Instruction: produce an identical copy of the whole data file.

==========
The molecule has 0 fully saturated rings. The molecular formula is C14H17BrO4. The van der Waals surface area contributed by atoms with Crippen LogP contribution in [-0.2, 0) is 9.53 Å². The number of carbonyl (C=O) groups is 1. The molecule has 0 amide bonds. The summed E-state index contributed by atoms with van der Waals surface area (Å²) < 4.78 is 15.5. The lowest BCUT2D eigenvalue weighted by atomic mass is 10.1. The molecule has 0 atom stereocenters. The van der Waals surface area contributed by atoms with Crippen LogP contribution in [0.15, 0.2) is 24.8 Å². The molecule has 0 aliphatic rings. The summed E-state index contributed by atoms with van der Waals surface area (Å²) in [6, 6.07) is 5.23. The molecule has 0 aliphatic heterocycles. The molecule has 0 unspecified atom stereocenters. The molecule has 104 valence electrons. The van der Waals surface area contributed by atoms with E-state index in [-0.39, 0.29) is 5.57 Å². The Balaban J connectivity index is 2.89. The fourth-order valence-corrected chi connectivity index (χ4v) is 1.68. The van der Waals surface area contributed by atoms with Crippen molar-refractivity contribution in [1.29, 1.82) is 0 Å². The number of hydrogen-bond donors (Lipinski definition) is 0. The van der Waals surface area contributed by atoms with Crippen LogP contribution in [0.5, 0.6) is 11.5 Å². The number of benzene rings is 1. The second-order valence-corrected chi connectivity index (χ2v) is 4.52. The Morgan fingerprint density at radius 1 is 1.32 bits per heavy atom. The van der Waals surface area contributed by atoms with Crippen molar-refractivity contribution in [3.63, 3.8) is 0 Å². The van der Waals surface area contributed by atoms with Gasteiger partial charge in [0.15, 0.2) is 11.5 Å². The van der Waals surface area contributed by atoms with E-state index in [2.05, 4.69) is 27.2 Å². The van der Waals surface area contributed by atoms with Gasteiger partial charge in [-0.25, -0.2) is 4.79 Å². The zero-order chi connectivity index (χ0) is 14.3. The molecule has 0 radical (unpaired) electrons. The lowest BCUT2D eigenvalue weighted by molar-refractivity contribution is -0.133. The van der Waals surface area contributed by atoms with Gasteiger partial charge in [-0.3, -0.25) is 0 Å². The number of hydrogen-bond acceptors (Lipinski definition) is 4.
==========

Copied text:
The molecule has 0 fully saturated rings. The molecular formula is C14H17BrO4. The van der Waals surface area contributed by atoms with Crippen LogP contribution in [-0.2, 0) is 9.53 Å². The number of carbonyl (C=O) groups is 1. The molecule has 0 amide bonds. The summed E-state index contributed by atoms with van der Waals surface area (Å²) < 4.78 is 15.5. The lowest BCUT2D eigenvalue weighted by atomic mass is 10.1. The molecule has 0 atom stereocenters. The van der Waals surface area contributed by atoms with Crippen LogP contribution in [0.15, 0.2) is 24.8 Å². The molecule has 0 aliphatic rings. The summed E-state index contributed by atoms with van der Waals surface area (Å²) in [6, 6.07) is 5.23. The molecule has 0 aliphatic heterocycles. The molecule has 0 unspecified atom stereocenters. The molecule has 104 valence electrons. The van der Waals surface area contributed by atoms with E-state index in [-0.39, 0.29) is 5.57 Å². The Balaban J connectivity index is 2.89. The fourth-order valence-corrected chi connectivity index (χ4v) is 1.68. The van der Waals surface area contributed by atoms with Crippen molar-refractivity contribution in [1.29, 1.82) is 0 Å². The number of hydrogen-bond donors (Lipinski definition) is 0. The van der Waals surface area contributed by atoms with Crippen LogP contribution in [0.5, 0.6) is 11.5 Å². The number of benzene rings is 1. The second-order valence-corrected chi connectivity index (χ2v) is 4.52. The Morgan fingerprint density at radius 1 is 1.32 bits per heavy atom. The van der Waals surface area contributed by atoms with Crippen molar-refractivity contribution in [3.63, 3.8) is 0 Å². The van der Waals surface area contributed by atoms with Gasteiger partial charge in [0.15, 0.2) is 11.5 Å². The van der Waals surface area contributed by atoms with E-state index in [2.05, 4.69) is 27.2 Å². The van der Waals surface area contributed by atoms with Gasteiger partial charge in [-0.25, -0.2) is 4.79 Å². The zero-order chi connectivity index (χ0) is 14.3. The molecule has 0 radical (unpaired) electrons. The lowest BCUT2D eigenvalue weighted by molar-refractivity contribution is -0.133. The van der Waals surface area contributed by atoms with Gasteiger partial charge in [-0.3, -0.25) is 0 Å². The number of hydrogen-bond acceptors (Lipinski definition) is 4.